Mvuu Camp overlooks a broad stretch of the Shire River (pronounced Shiree), with a profusion of hippos, crocodiles and the amazing birdlife of the Liwonde National Park. Mvuu Camp offers a wide range of options including camping, self-catering and full board rates, as well as a range of activities. The activities on offer are the same as those offered at Mvuu Wilderness Lodge, but the camp is better suited either to families or those on a budget, as rates are more reasonable.
Mvuu Camp is a clever mix of stone and canvas chalets and specially-designed family tents, which total 12 units or 48 beds. An impressive thatched dining and lounge area is situated nearby, offering a magnificent vista of the Shire River. Dinners are sometimes held under the stars in a specially constructed boma. Mvuu Camp also features a new custom-built education and conference centre with facilities for up to 40 delegates or smaller corporate and team building functions.
A particularly rewarding way of arriving at Mvuu Camp is via the boat trip from Liwonde town. This river trip takes guests 30 km along the Shire River, offering an excellent chance to see both game and birds amongst the ever-changing vegetation. Activities at Mvuu Camp revolve around boating trips on the Shire River and game drives (morning and afternoon/evening). Nature walks and bike rides are also incredibly popular. Enthusiasts will be able to participate in virtually non-stop birding around Mvuu Camp.
Liwonde was proclaimed as a National Park in 1973 is considered the most prolific wildlife area in Malawi, despite its size - only 548km2. This is largely because the Shire River - the country's largest river and Lake Malawi's only outlet - forms the western boundary of the park. Nearly a kilometre wide in places, with floodplains extending to three times that width in the south, the Shire River is a magnet for wildlife.
Named after Chief Liwonde who had championed its protection, the Liwonde National Park harbours very diverse landscapes. Relatively dry mopane woodlands cover the eastern half of the Park where they are interspersed with unworldly candelabra trees, while patches of miombo woodland occur on the limited hill slopes in the south and east. Palm savannah and numerous baobabs abut the extensive floodplains of the Shire River where dense riverine vegetation adds a tropical feel to the habitat. Liwonde National Park is home to the largest remaining elephant population in Malawi and one of only two breeding nuclei of black rhino reside here. Liwonde National Park also boasts large numbers of impala, reedbuck, waterbuck, warthog and the majestic sable - which is rare anywhere else in Africa today.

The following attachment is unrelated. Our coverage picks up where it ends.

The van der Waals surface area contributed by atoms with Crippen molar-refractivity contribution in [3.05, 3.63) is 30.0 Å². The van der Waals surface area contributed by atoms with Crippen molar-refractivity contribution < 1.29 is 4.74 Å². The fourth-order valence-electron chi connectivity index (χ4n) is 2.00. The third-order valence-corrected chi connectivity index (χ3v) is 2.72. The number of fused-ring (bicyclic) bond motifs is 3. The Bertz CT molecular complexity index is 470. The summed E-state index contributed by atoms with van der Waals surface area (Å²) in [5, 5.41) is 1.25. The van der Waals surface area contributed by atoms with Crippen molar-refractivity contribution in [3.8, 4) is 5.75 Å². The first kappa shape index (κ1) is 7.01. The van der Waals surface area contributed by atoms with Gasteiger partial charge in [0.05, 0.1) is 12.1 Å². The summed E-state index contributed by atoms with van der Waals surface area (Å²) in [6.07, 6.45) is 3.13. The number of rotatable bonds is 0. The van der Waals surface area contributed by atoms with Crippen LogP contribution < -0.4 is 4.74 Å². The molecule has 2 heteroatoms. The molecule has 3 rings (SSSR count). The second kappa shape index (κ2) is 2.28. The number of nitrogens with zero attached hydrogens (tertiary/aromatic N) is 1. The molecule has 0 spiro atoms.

Kudu and impala, together with sable herds, haunt the woodlands beyond the floodplain, while yellow baboon entertain with their social antics. Buffalo, Lichtenstein's hartebeest, zebra, roan and eland were historically hunted to extinction in the area, but have since been introduced into what is known as The Sanctuary - a substantial 4,000ha fenced area within Liwonde National Park that serves as a reservoir for rare species. It is here that Liwonde's black rhino find refuge too. A dense population of hippo can be found in the Shire River and monstrous Nile crocodile are found lazing on the sandbanks.
The birdlife here is prolific - probably the best year-round birding in Southern Africa. Over 300 of the country's 650 bird species occur in the Liwonde National Park, with gems such as Böhm's Bee-eater, African Skimmer, Palmnut Vulture, White-backed Night-heron and Dickinson's Kestrel often sighted. Others such as Livingstone's Flycatcher, Pel's Fishing-owl and Spur-winged Lapwing can also be found in the riverine strip. Liwonde National Park is home to the only population of Lillian's Lovebird in Malawi and also plays host to the rare Brown-breasted Barbet.